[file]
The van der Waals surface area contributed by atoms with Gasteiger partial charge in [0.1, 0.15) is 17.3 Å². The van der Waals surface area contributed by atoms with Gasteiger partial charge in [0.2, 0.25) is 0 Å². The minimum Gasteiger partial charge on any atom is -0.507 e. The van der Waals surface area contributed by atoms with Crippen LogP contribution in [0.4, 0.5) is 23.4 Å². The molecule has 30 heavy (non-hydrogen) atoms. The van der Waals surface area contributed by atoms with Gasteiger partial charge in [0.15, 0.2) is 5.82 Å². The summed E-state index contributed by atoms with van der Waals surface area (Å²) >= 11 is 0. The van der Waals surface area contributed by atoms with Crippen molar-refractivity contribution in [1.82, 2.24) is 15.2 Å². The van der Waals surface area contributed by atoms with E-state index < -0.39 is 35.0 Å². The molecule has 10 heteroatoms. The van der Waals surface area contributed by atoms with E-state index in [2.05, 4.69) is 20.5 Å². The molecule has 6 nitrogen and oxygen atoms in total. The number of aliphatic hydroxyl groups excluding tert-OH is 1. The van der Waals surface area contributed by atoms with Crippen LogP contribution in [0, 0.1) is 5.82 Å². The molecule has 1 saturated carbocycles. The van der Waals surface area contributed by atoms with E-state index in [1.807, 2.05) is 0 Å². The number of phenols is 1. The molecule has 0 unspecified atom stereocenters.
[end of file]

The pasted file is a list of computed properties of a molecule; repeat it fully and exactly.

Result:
The van der Waals surface area contributed by atoms with Gasteiger partial charge in [0.1, 0.15) is 17.3 Å². The van der Waals surface area contributed by atoms with Gasteiger partial charge in [0.2, 0.25) is 0 Å². The minimum Gasteiger partial charge on any atom is -0.507 e. The van der Waals surface area contributed by atoms with Crippen LogP contribution in [0.4, 0.5) is 23.4 Å². The molecule has 30 heavy (non-hydrogen) atoms. The van der Waals surface area contributed by atoms with Gasteiger partial charge in [0.15, 0.2) is 5.82 Å². The summed E-state index contributed by atoms with van der Waals surface area (Å²) >= 11 is 0. The van der Waals surface area contributed by atoms with Crippen molar-refractivity contribution in [1.82, 2.24) is 15.2 Å². The van der Waals surface area contributed by atoms with E-state index < -0.39 is 35.0 Å². The molecule has 10 heteroatoms. The van der Waals surface area contributed by atoms with E-state index in [2.05, 4.69) is 20.5 Å². The molecule has 6 nitrogen and oxygen atoms in total. The number of aliphatic hydroxyl groups excluding tert-OH is 1. The van der Waals surface area contributed by atoms with Crippen LogP contribution in [0, 0.1) is 5.82 Å². The molecule has 1 saturated carbocycles. The van der Waals surface area contributed by atoms with E-state index in [1.807, 2.05) is 0 Å². The number of phenols is 1. The molecule has 0 unspecified atom stereocenters.